SPOTSYLVANIA, Va. — Starting Wednesday, drivers passing through a stretch of northbound Interstate 95 may experience lower speed limits.
The Virginia Department of Transportation has completed its variable speed limit project to enhance safety in the I-95 northbound corridor. The new LED signage is now up between mile markers 115 and 130 in Caroline and Spotsylvania counties.
They signs are spread out through the 15-mile stretch, about every half mile. VDOT says that stretch of roadway is no smooth ride. Drivers deal with crashes and congestion on a daily basis.
Crashes in that area happen when northbound vehicles travel at a speed too high when they encounter stopped or slowing traffic because of lane closures and highway work zones, according to VDOT. That's where variable speed limits can help.
Here's how VDOT explains it: If you put rice through a funnel too quickly, like traffic, it clogs. If it is brought in much slower, the rice, and traffic, gets through much faster. The goal is to ease congestion and increase safety in that area.
"It causes drivers to drive a little more aware, more alert and will reduce some of the crashes caused by those sudden stop and go conditions. The crashes on this corridor are high and about 50 percent of them are rear end crashes, so definitely caused by people not being aware of the slow downs," VDOT's Assistant State Traffic Engineer, Mena Lockwood said.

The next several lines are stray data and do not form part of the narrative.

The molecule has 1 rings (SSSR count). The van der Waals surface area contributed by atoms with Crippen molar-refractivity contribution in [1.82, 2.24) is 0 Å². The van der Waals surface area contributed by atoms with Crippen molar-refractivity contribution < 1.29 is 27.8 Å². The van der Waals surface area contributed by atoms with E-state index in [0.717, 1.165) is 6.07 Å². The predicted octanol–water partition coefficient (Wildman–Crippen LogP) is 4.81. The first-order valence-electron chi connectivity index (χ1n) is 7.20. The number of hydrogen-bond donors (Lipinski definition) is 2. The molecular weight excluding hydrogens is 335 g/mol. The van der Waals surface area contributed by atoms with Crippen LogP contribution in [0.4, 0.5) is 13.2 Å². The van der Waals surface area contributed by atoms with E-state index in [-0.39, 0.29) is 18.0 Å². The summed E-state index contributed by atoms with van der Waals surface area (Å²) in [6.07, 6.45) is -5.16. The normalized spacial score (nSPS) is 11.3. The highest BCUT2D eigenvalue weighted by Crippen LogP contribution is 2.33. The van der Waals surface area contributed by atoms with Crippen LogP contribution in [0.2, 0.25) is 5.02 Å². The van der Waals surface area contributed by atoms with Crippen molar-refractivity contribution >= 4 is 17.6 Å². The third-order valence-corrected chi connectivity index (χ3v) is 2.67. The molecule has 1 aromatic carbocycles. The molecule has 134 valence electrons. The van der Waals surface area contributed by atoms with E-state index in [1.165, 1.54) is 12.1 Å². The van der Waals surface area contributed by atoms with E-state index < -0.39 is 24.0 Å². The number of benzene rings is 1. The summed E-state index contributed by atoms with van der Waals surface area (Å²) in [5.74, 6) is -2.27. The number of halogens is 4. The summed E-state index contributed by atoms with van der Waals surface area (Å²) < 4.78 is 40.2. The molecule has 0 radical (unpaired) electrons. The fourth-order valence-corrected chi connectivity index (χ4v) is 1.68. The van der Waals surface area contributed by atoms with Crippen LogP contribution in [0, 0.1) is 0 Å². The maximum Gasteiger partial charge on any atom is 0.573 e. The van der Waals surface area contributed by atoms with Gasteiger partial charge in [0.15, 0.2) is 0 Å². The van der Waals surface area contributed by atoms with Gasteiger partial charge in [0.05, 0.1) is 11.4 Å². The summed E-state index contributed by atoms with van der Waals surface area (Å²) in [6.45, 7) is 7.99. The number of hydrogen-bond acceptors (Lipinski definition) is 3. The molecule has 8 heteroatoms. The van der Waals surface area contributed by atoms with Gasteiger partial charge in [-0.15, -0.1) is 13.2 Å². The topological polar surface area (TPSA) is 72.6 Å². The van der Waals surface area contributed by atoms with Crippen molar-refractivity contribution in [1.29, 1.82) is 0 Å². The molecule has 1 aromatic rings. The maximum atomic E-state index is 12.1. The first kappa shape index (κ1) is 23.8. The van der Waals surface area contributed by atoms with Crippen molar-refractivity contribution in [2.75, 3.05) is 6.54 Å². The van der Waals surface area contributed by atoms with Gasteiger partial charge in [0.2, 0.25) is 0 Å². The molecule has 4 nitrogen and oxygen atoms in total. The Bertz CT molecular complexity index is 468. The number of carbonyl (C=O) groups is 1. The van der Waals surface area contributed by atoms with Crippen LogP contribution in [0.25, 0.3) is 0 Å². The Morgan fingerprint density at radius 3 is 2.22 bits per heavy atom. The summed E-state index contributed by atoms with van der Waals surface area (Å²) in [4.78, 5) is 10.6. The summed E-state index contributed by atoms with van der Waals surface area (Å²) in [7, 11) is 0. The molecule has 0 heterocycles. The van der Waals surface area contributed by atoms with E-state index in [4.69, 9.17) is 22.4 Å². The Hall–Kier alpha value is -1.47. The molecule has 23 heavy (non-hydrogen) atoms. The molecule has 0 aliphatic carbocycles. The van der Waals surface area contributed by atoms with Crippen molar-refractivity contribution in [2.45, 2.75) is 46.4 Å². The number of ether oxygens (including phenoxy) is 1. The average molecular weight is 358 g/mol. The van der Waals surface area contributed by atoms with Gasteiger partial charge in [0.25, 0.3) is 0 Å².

Until Wednesday, the signs will only display the maximum speed limit allowed. According to VDOT, this gives drivers some time to get used to the new signage. Speed limits will only be reduced when necessary. Vehicle detectors will pick up traffic speed and volume data, which will factor into the changing lower speeds. Once traffic flow is back to normal, the posted speed limit will return to the maximum speed allowed. The variable speed limit signs can also be manually changed by VDOT's Traffic Operations Center to create safer conditions in work zones and weather events.
Variable speed limits are part of the I-95 Corridor Improvement Plan. The project comes with a $10.6 million price tag. If the variable speed limits are successful in Spotsylvania, the goal is to bring the technique to other areas in Virginia.